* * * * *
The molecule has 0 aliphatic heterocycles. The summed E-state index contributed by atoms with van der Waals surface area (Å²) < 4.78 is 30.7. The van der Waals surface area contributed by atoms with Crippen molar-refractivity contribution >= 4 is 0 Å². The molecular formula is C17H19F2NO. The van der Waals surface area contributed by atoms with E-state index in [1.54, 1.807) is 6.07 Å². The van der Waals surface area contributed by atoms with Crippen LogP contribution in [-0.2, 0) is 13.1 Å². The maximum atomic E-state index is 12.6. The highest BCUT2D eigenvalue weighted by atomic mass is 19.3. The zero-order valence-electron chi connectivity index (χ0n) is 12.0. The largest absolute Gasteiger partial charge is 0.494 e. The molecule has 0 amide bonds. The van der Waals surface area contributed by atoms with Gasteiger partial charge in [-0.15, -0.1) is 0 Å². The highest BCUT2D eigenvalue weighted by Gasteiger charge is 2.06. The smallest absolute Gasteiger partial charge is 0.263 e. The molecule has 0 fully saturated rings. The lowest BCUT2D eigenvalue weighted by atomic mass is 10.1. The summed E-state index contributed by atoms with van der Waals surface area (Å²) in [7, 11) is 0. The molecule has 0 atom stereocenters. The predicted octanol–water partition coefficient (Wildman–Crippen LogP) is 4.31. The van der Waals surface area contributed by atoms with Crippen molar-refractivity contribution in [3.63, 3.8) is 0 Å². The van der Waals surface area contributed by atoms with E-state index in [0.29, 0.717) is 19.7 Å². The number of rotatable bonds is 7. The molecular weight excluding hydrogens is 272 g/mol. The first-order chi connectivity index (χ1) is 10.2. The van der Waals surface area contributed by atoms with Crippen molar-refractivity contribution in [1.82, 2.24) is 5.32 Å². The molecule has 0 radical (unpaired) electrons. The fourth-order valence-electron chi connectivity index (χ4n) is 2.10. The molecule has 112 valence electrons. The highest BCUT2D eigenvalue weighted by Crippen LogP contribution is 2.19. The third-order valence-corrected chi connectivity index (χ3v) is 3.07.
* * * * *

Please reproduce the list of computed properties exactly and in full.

The molecule has 0 aliphatic heterocycles. The summed E-state index contributed by atoms with van der Waals surface area (Å²) < 4.78 is 30.7. The van der Waals surface area contributed by atoms with Crippen molar-refractivity contribution >= 4 is 0 Å². The molecular formula is C17H19F2NO. The van der Waals surface area contributed by atoms with E-state index in [1.54, 1.807) is 6.07 Å². The van der Waals surface area contributed by atoms with Crippen LogP contribution in [-0.2, 0) is 13.1 Å². The maximum atomic E-state index is 12.6. The highest BCUT2D eigenvalue weighted by atomic mass is 19.3. The zero-order valence-electron chi connectivity index (χ0n) is 12.0. The largest absolute Gasteiger partial charge is 0.494 e. The molecule has 0 amide bonds. The van der Waals surface area contributed by atoms with Gasteiger partial charge in [-0.15, -0.1) is 0 Å². The highest BCUT2D eigenvalue weighted by Gasteiger charge is 2.06. The smallest absolute Gasteiger partial charge is 0.263 e. The molecule has 0 fully saturated rings. The lowest BCUT2D eigenvalue weighted by atomic mass is 10.1. The summed E-state index contributed by atoms with van der Waals surface area (Å²) in [7, 11) is 0. The molecule has 0 atom stereocenters. The predicted octanol–water partition coefficient (Wildman–Crippen LogP) is 4.31. The van der Waals surface area contributed by atoms with Crippen molar-refractivity contribution in [3.63, 3.8) is 0 Å². The van der Waals surface area contributed by atoms with E-state index in [0.29, 0.717) is 19.7 Å². The number of rotatable bonds is 7. The molecular weight excluding hydrogens is 272 g/mol. The first-order chi connectivity index (χ1) is 10.2. The van der Waals surface area contributed by atoms with Crippen molar-refractivity contribution in [1.82, 2.24) is 5.32 Å². The molecule has 0 radical (unpaired) electrons. The fourth-order valence-electron chi connectivity index (χ4n) is 2.10. The molecule has 112 valence electrons. The highest BCUT2D eigenvalue weighted by Crippen LogP contribution is 2.19. The third-order valence-corrected chi connectivity index (χ3v) is 3.07.